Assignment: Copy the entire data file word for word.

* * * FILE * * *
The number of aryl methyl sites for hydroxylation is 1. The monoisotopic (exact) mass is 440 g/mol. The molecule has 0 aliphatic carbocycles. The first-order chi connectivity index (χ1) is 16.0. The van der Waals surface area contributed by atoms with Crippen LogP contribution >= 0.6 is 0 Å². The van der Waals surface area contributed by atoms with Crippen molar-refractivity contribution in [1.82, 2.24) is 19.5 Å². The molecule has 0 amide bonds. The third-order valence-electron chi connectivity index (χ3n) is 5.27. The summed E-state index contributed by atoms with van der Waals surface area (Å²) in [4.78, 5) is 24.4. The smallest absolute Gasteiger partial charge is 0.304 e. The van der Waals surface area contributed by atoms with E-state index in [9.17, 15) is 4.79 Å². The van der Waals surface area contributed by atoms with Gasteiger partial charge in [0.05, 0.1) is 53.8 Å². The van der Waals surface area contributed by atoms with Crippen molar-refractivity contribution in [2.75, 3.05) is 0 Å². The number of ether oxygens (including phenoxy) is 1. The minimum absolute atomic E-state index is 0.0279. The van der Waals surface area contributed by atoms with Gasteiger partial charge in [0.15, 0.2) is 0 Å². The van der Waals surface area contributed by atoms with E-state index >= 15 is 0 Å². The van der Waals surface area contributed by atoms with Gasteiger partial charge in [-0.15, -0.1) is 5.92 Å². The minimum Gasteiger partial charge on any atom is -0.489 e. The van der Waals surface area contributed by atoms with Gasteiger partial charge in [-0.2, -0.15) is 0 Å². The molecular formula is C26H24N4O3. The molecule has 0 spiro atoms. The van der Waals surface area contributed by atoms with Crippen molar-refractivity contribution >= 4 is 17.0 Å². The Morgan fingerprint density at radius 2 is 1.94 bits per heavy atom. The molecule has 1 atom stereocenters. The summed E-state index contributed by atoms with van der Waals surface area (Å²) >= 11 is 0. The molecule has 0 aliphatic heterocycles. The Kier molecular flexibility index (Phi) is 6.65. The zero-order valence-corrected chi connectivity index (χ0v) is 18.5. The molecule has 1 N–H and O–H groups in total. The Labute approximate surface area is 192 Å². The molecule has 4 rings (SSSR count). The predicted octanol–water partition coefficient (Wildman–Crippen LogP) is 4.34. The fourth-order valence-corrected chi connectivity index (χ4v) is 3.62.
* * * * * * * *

The number of aryl methyl sites for hydroxylation is 1. The monoisotopic (exact) mass is 440 g/mol. The molecule has 0 aliphatic carbocycles. The first-order chi connectivity index (χ1) is 16.0. The van der Waals surface area contributed by atoms with Crippen LogP contribution >= 0.6 is 0 Å². The van der Waals surface area contributed by atoms with Crippen molar-refractivity contribution in [1.82, 2.24) is 19.5 Å². The molecule has 0 amide bonds. The third-order valence-electron chi connectivity index (χ3n) is 5.27. The summed E-state index contributed by atoms with van der Waals surface area (Å²) in [4.78, 5) is 24.4. The smallest absolute Gasteiger partial charge is 0.304 e. The van der Waals surface area contributed by atoms with E-state index in [9.17, 15) is 4.79 Å². The van der Waals surface area contributed by atoms with Gasteiger partial charge in [0.05, 0.1) is 53.8 Å². The van der Waals surface area contributed by atoms with Crippen molar-refractivity contribution in [2.75, 3.05) is 0 Å². The number of ether oxygens (including phenoxy) is 1. The minimum absolute atomic E-state index is 0.0279. The van der Waals surface area contributed by atoms with Gasteiger partial charge in [0.15, 0.2) is 0 Å². The van der Waals surface area contributed by atoms with E-state index >= 15 is 0 Å². The van der Waals surface area contributed by atoms with Gasteiger partial charge in [-0.15, -0.1) is 5.92 Å². The minimum Gasteiger partial charge on any atom is -0.489 e. The van der Waals surface area contributed by atoms with Gasteiger partial charge in [-0.2, -0.15) is 0 Å². The molecular formula is C26H24N4O3. The molecule has 0 spiro atoms. The van der Waals surface area contributed by atoms with Crippen molar-refractivity contribution >= 4 is 17.0 Å². The Morgan fingerprint density at radius 2 is 1.94 bits per heavy atom. The molecule has 1 atom stereocenters. The summed E-state index contributed by atoms with van der Waals surface area (Å²) >= 11 is 0. The molecule has 0 aliphatic heterocycles. The Kier molecular flexibility index (Phi) is 6.65. The zero-order valence-corrected chi connectivity index (χ0v) is 18.5. The molecule has 1 N–H and O–H groups in total. The Labute approximate surface area is 192 Å². The molecule has 4 rings (SSSR count). The predicted octanol–water partition coefficient (Wildman–Crippen LogP) is 4.34. The fourth-order valence-corrected chi connectivity index (χ4v) is 3.62.